# Friends and Opinions

opinion.py: 11 points

In this exercise, you’ll do some computational social science—the code for this exercise models opinions spreading on social networks. Here’s the story you should have in mind: you’ve got a population of people, and each person starts with an initial opinion, which is a number between 0 and 1. Think of 0 as representing “I hate knitting,” and 1 being “I love knitting.” It’s reasonable to expect people to be influenced over time by their friends’ opinions. The code here will be a step towards modeling this phenomenon.

Note: we think of friendship in this lab as one way. Think about this in the same way Instagram friendship works. You do not need to be friends with your roommate on Instagram for them to be friends with you.

We’ll model our simple social network in the following way: each person will be a node, and they’ll have links pointing to the people they like. For example, you might have the following:

Each person’s node is colored in proportional to their initial opinion: 0 is black, 1 is white, and in-between values would be gray. Note that it’s possible to like someone who doesn’t like you. Ang likes Boone, but Boone does not like Ang.

Here’s how we’ll capture opinion dynamics in a step-by-step method. Each step, we’ll pick someone at random from the population. That person will then update their opinion by taking the average opinion of all the people they like, including themselves. In our example, if we chose Ang to update, their opinion would go from 0 to 0.33, because among the people they like, two people hate knitting (themselves and Charlie), and one person loves knitting (Boone). In the updated graph below, Ang’s shade got a bit lighter.

If you update lots of times, you might hope the network will settle on a steady-state opinion, and that this opinion will depend on the network structure. This is in fact what can happen - neat.

## The Program

We have started implementing the `Person` class and some test code in `opinion.py` – it is set up to be used to do the simulation as described above. Like many files which define and then test/use a class, we have the class definition at the top of the file and the `main()` function at the bottom. Your goal is to (a) write some of the class methods and (b) test the simulation by adding and running code in `main()`.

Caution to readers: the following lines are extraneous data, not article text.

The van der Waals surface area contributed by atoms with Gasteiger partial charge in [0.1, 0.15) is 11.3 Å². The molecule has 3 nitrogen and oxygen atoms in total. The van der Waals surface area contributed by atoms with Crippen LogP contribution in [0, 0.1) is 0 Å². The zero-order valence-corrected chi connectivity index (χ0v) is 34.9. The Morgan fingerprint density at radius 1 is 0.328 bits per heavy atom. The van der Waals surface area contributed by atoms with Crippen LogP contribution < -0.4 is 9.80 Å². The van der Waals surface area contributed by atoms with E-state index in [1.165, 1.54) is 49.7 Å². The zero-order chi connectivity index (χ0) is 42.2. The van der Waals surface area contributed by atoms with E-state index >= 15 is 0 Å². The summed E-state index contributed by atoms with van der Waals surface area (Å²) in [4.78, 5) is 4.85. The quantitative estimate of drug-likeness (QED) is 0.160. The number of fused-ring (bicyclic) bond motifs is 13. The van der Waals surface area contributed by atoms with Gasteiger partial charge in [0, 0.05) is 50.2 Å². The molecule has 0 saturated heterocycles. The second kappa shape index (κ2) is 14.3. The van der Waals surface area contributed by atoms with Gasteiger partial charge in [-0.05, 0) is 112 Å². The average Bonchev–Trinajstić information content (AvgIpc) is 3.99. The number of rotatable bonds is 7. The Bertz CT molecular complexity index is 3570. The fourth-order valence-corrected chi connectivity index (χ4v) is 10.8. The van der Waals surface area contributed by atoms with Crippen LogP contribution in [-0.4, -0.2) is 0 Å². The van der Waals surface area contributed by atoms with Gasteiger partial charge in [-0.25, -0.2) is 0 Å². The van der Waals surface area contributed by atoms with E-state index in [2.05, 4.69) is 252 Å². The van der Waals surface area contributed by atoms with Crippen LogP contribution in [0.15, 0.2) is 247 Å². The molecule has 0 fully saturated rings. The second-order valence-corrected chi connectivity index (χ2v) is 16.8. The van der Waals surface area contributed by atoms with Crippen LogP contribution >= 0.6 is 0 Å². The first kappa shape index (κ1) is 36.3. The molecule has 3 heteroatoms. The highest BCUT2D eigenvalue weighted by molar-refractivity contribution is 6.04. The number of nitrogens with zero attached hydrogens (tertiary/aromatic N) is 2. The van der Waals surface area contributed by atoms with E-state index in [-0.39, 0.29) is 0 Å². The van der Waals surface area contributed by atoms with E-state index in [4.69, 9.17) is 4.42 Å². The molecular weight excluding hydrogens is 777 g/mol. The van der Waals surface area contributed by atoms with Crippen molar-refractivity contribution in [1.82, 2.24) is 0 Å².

Start by taking a look at the `Person` class’ methods and think through what variables each instance should keep track of. For instance, in `befriend(new_friend)`, we’re told a new person is our friend, and later in `update()` we’re told to perform an update based on our friends’ opinions. So, an instance of the `Person` class should probably refer to the same list of friends in both places.

The self keyword

Remember that a class is a general blueprint for creating specific instances of a class. Python uses the generic keyword `self` to refer to an instance’s specific data and actions. Any data that should not disappear between method calls should be stored in `self`, and initialized in the `__init__` method.

You can always always tell the difference between a method and a generic function by looking at the arguments: a method will always have `self` as the first argument.

• In `__init__(self)`, you should add a line initializing `self.friends` as an empty list. Later, any references to `friends` should reference that attribute.
• Other important values to define in the constructor are the Person’s `name` and `opinion`, represented by a float between 0 and 1, inclusive. Instead of choosing a default name and opinion for every Person, the user will specify the initial values. To facilitate this, the `__init__` method takes the arguments `name` and `opinion`. You need to now assign the values of those arguments to `self.name` and `self.opinion`, respectively.